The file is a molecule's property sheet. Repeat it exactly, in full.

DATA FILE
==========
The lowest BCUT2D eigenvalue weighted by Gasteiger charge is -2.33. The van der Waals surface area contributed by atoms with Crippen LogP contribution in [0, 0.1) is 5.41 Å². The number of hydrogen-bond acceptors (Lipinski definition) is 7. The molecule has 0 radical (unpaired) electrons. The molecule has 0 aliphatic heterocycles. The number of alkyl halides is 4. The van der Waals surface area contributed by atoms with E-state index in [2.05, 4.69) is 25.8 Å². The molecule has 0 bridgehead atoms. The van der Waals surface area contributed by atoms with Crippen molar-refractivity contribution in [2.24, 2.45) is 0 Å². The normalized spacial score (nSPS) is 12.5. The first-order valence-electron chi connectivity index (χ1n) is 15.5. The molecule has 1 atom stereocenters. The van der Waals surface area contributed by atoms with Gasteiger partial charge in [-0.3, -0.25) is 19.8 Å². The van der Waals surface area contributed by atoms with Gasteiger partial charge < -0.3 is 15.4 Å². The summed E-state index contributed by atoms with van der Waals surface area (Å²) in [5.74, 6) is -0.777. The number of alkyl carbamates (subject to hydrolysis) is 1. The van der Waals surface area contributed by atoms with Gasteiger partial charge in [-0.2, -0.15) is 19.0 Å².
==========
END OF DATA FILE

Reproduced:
The lowest BCUT2D eigenvalue weighted by Gasteiger charge is -2.33. The van der Waals surface area contributed by atoms with Crippen LogP contribution in [0, 0.1) is 5.41 Å². The number of hydrogen-bond acceptors (Lipinski definition) is 7. The molecule has 0 radical (unpaired) electrons. The molecule has 0 aliphatic heterocycles. The number of alkyl halides is 4. The van der Waals surface area contributed by atoms with E-state index in [2.05, 4.69) is 25.8 Å². The molecule has 0 bridgehead atoms. The van der Waals surface area contributed by atoms with Crippen molar-refractivity contribution in [2.24, 2.45) is 0 Å². The normalized spacial score (nSPS) is 12.5. The first-order valence-electron chi connectivity index (χ1n) is 15.5. The molecule has 1 atom stereocenters. The van der Waals surface area contributed by atoms with Gasteiger partial charge in [-0.3, -0.25) is 19.8 Å². The van der Waals surface area contributed by atoms with Gasteiger partial charge < -0.3 is 15.4 Å². The summed E-state index contributed by atoms with van der Waals surface area (Å²) in [5.74, 6) is -0.777. The number of alkyl carbamates (subject to hydrolysis) is 1. The van der Waals surface area contributed by atoms with Gasteiger partial charge in [-0.2, -0.15) is 19.0 Å².